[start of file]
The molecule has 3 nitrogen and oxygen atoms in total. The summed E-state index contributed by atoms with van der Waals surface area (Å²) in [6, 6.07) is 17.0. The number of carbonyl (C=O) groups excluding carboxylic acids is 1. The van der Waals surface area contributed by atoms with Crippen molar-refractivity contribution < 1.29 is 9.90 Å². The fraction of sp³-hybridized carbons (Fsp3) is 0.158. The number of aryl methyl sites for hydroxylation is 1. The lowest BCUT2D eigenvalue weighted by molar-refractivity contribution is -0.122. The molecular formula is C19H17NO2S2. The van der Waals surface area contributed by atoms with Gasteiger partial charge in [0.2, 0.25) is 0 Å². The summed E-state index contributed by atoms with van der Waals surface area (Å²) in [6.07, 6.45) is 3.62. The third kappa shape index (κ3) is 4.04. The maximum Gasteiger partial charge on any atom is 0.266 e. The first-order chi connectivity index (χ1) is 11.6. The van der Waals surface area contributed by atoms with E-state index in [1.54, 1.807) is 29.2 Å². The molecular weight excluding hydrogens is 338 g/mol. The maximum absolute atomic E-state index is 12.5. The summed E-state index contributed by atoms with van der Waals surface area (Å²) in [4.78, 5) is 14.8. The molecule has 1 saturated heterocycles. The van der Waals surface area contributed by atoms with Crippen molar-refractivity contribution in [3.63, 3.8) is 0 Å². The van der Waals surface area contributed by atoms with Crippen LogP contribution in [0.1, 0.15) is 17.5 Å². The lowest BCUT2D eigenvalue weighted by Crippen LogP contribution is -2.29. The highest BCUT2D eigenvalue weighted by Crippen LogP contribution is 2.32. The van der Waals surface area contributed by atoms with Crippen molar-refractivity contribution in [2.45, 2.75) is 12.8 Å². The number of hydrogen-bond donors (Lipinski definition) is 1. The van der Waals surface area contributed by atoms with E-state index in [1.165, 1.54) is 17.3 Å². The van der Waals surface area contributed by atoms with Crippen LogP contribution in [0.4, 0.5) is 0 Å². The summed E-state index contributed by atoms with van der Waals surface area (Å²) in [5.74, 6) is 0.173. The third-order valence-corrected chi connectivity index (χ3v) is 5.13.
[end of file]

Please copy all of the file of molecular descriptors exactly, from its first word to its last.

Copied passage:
The molecule has 3 nitrogen and oxygen atoms in total. The summed E-state index contributed by atoms with van der Waals surface area (Å²) in [6, 6.07) is 17.0. The number of carbonyl (C=O) groups excluding carboxylic acids is 1. The van der Waals surface area contributed by atoms with Crippen molar-refractivity contribution < 1.29 is 9.90 Å². The fraction of sp³-hybridized carbons (Fsp3) is 0.158. The number of aryl methyl sites for hydroxylation is 1. The lowest BCUT2D eigenvalue weighted by molar-refractivity contribution is -0.122. The molecular formula is C19H17NO2S2. The van der Waals surface area contributed by atoms with Gasteiger partial charge in [0.2, 0.25) is 0 Å². The summed E-state index contributed by atoms with van der Waals surface area (Å²) in [6.07, 6.45) is 3.62. The third kappa shape index (κ3) is 4.04. The maximum Gasteiger partial charge on any atom is 0.266 e. The first-order chi connectivity index (χ1) is 11.6. The van der Waals surface area contributed by atoms with E-state index in [1.54, 1.807) is 29.2 Å². The molecular weight excluding hydrogens is 338 g/mol. The maximum absolute atomic E-state index is 12.5. The summed E-state index contributed by atoms with van der Waals surface area (Å²) in [4.78, 5) is 14.8. The molecule has 1 saturated heterocycles. The van der Waals surface area contributed by atoms with Crippen molar-refractivity contribution in [3.63, 3.8) is 0 Å². The van der Waals surface area contributed by atoms with Crippen LogP contribution in [0.1, 0.15) is 17.5 Å². The lowest BCUT2D eigenvalue weighted by Crippen LogP contribution is -2.29. The highest BCUT2D eigenvalue weighted by Crippen LogP contribution is 2.32. The van der Waals surface area contributed by atoms with Crippen molar-refractivity contribution in [2.45, 2.75) is 12.8 Å². The number of hydrogen-bond donors (Lipinski definition) is 1. The van der Waals surface area contributed by atoms with E-state index in [1.165, 1.54) is 17.3 Å². The van der Waals surface area contributed by atoms with Crippen LogP contribution in [0.4, 0.5) is 0 Å². The summed E-state index contributed by atoms with van der Waals surface area (Å²) in [5.74, 6) is 0.173. The third-order valence-corrected chi connectivity index (χ3v) is 5.13.